Universal design criticism

Despite its aim for the holistic betterment of society, universal design has not avoided criticism. It continues to recognise usability, however usability evolves as technology and society do. The Whole Building Design Guide published a report titled, Beyond Accessibility to Universal Design; it identifies a barrier against universal design, and modernity as a whole, is within the preservation of cultural resources such as historical buildings.12 Adapting a building can be limiting when the focus is on its authentic preservation. Another barrier to universal design’s adoption discussed in the report, is that it’s perceived as expensive, idealistic, and an imposition of Western values.

In addition to considering its users, market, and environment, design needs to address and respect cultural values too.13 It’s realistic to acknowledge that designs and their processes will alter according to cultures, however in some environments, this may be unachievable.

Perhaps the biggest misconception of universal design is that it’s been placed in the bubble of design-for-disability.14 Yet, when you think of the simplistic principles, it seems practical for every house, building, and social construct to consider accessibility, comfort, integration, and cultural appropriateness.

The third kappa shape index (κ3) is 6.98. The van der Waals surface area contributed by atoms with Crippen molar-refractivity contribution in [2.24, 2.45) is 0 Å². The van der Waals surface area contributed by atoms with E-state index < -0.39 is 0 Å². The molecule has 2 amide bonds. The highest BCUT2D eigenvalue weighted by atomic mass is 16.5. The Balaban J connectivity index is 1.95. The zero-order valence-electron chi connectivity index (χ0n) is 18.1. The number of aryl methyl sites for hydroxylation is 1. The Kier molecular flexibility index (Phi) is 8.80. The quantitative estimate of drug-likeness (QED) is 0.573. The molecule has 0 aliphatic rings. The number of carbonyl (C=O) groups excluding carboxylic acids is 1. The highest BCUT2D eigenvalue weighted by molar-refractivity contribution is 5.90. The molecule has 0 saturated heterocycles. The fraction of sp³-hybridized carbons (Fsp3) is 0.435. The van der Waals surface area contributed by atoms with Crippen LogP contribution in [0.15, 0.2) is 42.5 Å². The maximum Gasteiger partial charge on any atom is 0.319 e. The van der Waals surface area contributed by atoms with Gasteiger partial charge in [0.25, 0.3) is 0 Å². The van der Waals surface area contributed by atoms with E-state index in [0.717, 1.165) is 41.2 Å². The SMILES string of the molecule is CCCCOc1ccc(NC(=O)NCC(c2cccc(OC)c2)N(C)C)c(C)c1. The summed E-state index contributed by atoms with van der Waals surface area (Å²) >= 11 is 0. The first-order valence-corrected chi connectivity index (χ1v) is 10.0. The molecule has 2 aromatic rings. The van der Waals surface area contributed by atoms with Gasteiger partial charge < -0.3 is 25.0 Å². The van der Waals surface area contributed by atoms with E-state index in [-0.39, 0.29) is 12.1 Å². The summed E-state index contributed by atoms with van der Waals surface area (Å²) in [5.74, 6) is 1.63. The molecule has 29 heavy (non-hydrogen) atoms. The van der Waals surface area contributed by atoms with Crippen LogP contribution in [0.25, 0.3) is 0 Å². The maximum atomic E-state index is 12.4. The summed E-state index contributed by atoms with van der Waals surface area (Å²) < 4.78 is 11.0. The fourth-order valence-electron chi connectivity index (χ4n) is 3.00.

The accessibility universal design strives for shouldn’t be restricted to a particular market. Every individual benefits from the ease of usability. Automatic doors not only help disabled users, but also general shoppers with bags and children. Ramps assist those with strollers, delivery staff, and also serve a purpose for recreational sports like skateboarding. The disabled population makes up one billion people; that’s 15% of the world’s population more likely experiencing adverse socioeconomic outcomes compared to persons without disabilities.16 Making things more accessible doesn’t constrict a design to a specific market, it opens itself up to its current users, as well as the one billion others.

…design should be considered a process, not a final end product.

Despite its critique, an analysis of the current social landscape will reveal it’s scattered with universal designs. Neither are these designs and processes relegated to the world of products; universal design is increasingly seen in education, instruction, software, and technology.17

Its firm foundation suggests if successfully implemented, the design needs no adapting, however this rigidness may pose problems in such a rapidly-changing world. What is the capacity for change in universal design? And if it strives not to change, will it then become redundant?